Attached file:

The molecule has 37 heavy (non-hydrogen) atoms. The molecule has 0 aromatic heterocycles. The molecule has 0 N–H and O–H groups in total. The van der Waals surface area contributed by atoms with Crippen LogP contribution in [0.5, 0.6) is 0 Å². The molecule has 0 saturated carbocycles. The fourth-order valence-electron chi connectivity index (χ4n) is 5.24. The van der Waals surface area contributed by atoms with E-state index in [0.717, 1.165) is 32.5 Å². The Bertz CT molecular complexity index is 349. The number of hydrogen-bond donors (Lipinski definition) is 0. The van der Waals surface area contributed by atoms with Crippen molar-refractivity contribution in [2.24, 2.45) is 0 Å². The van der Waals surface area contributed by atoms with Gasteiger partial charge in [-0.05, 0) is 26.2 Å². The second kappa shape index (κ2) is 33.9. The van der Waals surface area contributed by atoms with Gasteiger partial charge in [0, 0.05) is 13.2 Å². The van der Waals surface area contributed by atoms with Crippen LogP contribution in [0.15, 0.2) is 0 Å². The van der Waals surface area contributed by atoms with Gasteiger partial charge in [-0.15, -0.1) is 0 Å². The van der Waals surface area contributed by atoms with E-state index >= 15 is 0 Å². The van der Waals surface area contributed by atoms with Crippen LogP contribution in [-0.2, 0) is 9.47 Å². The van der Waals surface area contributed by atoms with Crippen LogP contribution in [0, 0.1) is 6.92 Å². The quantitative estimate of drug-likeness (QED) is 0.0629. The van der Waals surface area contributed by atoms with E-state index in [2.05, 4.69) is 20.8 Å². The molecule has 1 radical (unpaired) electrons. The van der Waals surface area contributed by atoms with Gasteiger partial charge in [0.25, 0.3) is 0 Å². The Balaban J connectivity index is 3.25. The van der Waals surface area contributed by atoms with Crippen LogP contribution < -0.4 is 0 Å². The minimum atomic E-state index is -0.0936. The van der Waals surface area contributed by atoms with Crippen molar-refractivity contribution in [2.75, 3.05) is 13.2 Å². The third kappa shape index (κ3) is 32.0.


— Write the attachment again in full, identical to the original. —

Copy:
The molecule has 37 heavy (non-hydrogen) atoms. The molecule has 0 aromatic heterocycles. The molecule has 0 N–H and O–H groups in total. The van der Waals surface area contributed by atoms with Crippen LogP contribution in [0.5, 0.6) is 0 Å². The molecule has 0 saturated carbocycles. The fourth-order valence-electron chi connectivity index (χ4n) is 5.24. The van der Waals surface area contributed by atoms with E-state index in [0.717, 1.165) is 32.5 Å². The Bertz CT molecular complexity index is 349. The number of hydrogen-bond donors (Lipinski definition) is 0. The van der Waals surface area contributed by atoms with Crippen molar-refractivity contribution in [2.24, 2.45) is 0 Å². The van der Waals surface area contributed by atoms with Gasteiger partial charge in [-0.05, 0) is 26.2 Å². The second kappa shape index (κ2) is 33.9. The van der Waals surface area contributed by atoms with Gasteiger partial charge in [0, 0.05) is 13.2 Å². The van der Waals surface area contributed by atoms with Crippen LogP contribution in [0.15, 0.2) is 0 Å². The van der Waals surface area contributed by atoms with Gasteiger partial charge in [-0.15, -0.1) is 0 Å². The van der Waals surface area contributed by atoms with E-state index >= 15 is 0 Å². The van der Waals surface area contributed by atoms with Crippen LogP contribution in [-0.2, 0) is 9.47 Å². The van der Waals surface area contributed by atoms with Crippen LogP contribution in [0, 0.1) is 6.92 Å². The quantitative estimate of drug-likeness (QED) is 0.0629. The van der Waals surface area contributed by atoms with E-state index in [2.05, 4.69) is 20.8 Å². The molecule has 1 radical (unpaired) electrons. The van der Waals surface area contributed by atoms with Gasteiger partial charge in [0.25, 0.3) is 0 Å². The Balaban J connectivity index is 3.25. The van der Waals surface area contributed by atoms with Crippen LogP contribution < -0.4 is 0 Å². The minimum atomic E-state index is -0.0936. The van der Waals surface area contributed by atoms with Crippen molar-refractivity contribution in [2.75, 3.05) is 13.2 Å². The third kappa shape index (κ3) is 32.0.